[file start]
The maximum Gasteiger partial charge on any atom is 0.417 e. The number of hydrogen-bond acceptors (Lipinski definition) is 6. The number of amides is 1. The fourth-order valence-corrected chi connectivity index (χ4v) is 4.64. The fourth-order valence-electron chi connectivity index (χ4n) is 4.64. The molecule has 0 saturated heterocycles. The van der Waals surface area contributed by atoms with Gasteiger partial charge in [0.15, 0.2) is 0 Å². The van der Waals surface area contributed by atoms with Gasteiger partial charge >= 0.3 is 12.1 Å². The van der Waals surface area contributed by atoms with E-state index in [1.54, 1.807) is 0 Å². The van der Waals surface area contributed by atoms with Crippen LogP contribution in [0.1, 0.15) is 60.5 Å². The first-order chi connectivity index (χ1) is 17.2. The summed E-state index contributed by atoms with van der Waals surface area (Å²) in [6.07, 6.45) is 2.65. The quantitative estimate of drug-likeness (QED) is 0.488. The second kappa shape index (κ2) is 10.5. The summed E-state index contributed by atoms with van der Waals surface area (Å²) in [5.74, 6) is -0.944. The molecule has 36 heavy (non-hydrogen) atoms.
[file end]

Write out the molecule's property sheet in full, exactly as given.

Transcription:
The maximum Gasteiger partial charge on any atom is 0.417 e. The number of hydrogen-bond acceptors (Lipinski definition) is 6. The number of amides is 1. The fourth-order valence-corrected chi connectivity index (χ4v) is 4.64. The fourth-order valence-electron chi connectivity index (χ4n) is 4.64. The molecule has 0 saturated heterocycles. The van der Waals surface area contributed by atoms with Gasteiger partial charge in [0.15, 0.2) is 0 Å². The van der Waals surface area contributed by atoms with Gasteiger partial charge >= 0.3 is 12.1 Å². The van der Waals surface area contributed by atoms with E-state index in [1.54, 1.807) is 0 Å². The van der Waals surface area contributed by atoms with Crippen LogP contribution in [0.1, 0.15) is 60.5 Å². The first-order chi connectivity index (χ1) is 17.2. The summed E-state index contributed by atoms with van der Waals surface area (Å²) in [6.07, 6.45) is 2.65. The quantitative estimate of drug-likeness (QED) is 0.488. The second kappa shape index (κ2) is 10.5. The summed E-state index contributed by atoms with van der Waals surface area (Å²) in [5.74, 6) is -0.944. The molecule has 36 heavy (non-hydrogen) atoms.